Natalia Martinez is a staff scientist and functional group lead in the Early Translation Branch within NCATS’ Division of Preclinical Innovation, where she collaborates on projects with academia and the private sector throughout the translational science landscape. As part of an interdisciplinary group of scientists and engineers, she works toward the design, miniaturization, optimization and implementation of cell-based and biochemical assays for high-throughput screening and profiling of small molecules. Martinez recently was appointed as a functional group leader of the Antiviral Program for Pandemics for which she directs a team of research biologists who develop and optimize biochemical and cell-based assays for viral targets of pandemic potential.
Before joining NCATS in 2013, Martinez was a postdoctoral fellow in the laboratory of Richard I. Gregory, Ph.D., at the Harvard Medical School-affiliated Boston Children’s Hospital. She joined Dr. Gregory’s lab and The Stem Cell Program to study how small regulatory RNAs are generated, how they exert their gene regulatory function and their role in the self-renewal and pluripotency of embryonic stem cells.
Martinez earned her doctorate in biomedical sciences from the University of Massachusetts Medical School, where she was mentored by A. J. Marian Walhout, Ph.D., in the Program of Gene Function and Expression. She contributed to the development and implementation of high-throughput yeast-one hybrid assays to map, characterize and validate genome-scale microRNA regulatory networks.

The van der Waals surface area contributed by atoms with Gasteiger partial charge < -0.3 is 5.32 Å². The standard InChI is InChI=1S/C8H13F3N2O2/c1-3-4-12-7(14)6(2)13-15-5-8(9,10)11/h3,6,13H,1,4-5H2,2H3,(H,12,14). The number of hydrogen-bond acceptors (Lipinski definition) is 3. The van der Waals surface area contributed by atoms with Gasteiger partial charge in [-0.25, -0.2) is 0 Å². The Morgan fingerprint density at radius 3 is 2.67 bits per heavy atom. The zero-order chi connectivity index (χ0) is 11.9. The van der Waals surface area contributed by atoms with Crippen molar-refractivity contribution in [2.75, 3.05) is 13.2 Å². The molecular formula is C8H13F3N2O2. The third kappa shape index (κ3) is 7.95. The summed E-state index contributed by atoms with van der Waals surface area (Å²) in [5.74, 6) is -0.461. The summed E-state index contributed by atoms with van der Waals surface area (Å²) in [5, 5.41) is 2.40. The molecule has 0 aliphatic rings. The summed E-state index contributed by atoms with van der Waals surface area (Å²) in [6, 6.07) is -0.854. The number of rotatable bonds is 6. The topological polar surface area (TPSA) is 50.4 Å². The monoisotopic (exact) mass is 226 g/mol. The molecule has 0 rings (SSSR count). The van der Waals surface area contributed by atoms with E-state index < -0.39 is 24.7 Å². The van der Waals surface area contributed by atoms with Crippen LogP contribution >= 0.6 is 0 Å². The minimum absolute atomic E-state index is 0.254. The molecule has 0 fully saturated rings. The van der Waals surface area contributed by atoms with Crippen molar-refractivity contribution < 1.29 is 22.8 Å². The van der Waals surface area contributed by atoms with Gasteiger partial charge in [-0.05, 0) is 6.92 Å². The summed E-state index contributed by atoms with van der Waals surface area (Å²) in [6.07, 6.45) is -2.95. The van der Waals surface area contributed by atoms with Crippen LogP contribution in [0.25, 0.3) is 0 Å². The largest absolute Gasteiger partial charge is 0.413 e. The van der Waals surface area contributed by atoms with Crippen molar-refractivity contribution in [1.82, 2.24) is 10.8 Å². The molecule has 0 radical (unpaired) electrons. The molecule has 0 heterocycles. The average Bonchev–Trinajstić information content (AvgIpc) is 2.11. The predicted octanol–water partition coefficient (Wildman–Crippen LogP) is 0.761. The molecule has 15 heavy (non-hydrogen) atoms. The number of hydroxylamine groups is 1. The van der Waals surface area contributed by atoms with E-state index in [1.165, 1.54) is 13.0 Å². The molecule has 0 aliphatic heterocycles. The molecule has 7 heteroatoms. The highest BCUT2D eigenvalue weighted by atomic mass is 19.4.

Martinez received her bachelor’s degree in biotechnology from the Universidad Nacional de Quilmes in Buenos Aires, Argentina, where she worked in the area of biotransformations using Escherichia coli as a microbial catalyst to synthesize modified nucleosides for antiviral therapy applications. She also gained experience in cancer research while working as a research assistant in the laboratory of Lucio H. Castilla, Ph.D., at the University of Massachusetts, investigating the genetics of acute myeloid leukemia in mouse models.
Martinez’s current research interests in chemical biology include novel high-throughput screening paradigms and technology development for the characterization of small molecules as well as target class profiling. She also is interested in the development and implementation of physiological relevant assay platforms, such as 3-D spheroids, applicable to diverse disease pathologies/conditions. She currently is engaged in collaborative projects related to antivirals, cancer, cancer stem cells and metabolism, epigenetics, polycystic kidney disease, and neurodegenerative disorders.